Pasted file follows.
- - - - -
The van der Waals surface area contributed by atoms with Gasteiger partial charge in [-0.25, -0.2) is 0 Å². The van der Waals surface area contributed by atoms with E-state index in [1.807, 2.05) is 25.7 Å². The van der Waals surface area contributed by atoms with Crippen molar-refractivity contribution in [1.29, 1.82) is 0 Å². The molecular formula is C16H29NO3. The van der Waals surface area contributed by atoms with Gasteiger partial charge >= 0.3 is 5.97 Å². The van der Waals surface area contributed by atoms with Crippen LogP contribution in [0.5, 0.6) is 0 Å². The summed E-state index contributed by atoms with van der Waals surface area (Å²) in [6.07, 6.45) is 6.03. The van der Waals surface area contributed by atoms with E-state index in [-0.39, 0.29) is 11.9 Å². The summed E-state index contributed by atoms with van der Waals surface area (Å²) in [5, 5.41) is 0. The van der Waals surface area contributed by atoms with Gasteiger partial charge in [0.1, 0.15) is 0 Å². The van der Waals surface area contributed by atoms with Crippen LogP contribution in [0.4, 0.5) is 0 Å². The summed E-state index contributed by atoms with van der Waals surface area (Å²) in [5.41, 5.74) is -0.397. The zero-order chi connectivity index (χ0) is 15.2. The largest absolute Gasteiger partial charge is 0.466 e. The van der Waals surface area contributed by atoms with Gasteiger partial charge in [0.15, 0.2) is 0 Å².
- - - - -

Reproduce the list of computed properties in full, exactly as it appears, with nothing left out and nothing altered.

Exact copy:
The van der Waals surface area contributed by atoms with Gasteiger partial charge in [-0.25, -0.2) is 0 Å². The van der Waals surface area contributed by atoms with E-state index in [1.807, 2.05) is 25.7 Å². The van der Waals surface area contributed by atoms with Crippen molar-refractivity contribution in [1.29, 1.82) is 0 Å². The molecular formula is C16H29NO3. The van der Waals surface area contributed by atoms with Gasteiger partial charge >= 0.3 is 5.97 Å². The van der Waals surface area contributed by atoms with Crippen LogP contribution in [0.5, 0.6) is 0 Å². The summed E-state index contributed by atoms with van der Waals surface area (Å²) in [6.07, 6.45) is 6.03. The van der Waals surface area contributed by atoms with E-state index in [-0.39, 0.29) is 11.9 Å². The summed E-state index contributed by atoms with van der Waals surface area (Å²) in [5, 5.41) is 0. The van der Waals surface area contributed by atoms with Gasteiger partial charge in [0.1, 0.15) is 0 Å². The van der Waals surface area contributed by atoms with Crippen LogP contribution in [0.4, 0.5) is 0 Å². The summed E-state index contributed by atoms with van der Waals surface area (Å²) in [5.41, 5.74) is -0.397. The zero-order chi connectivity index (χ0) is 15.2. The largest absolute Gasteiger partial charge is 0.466 e. The van der Waals surface area contributed by atoms with Gasteiger partial charge in [0.15, 0.2) is 0 Å².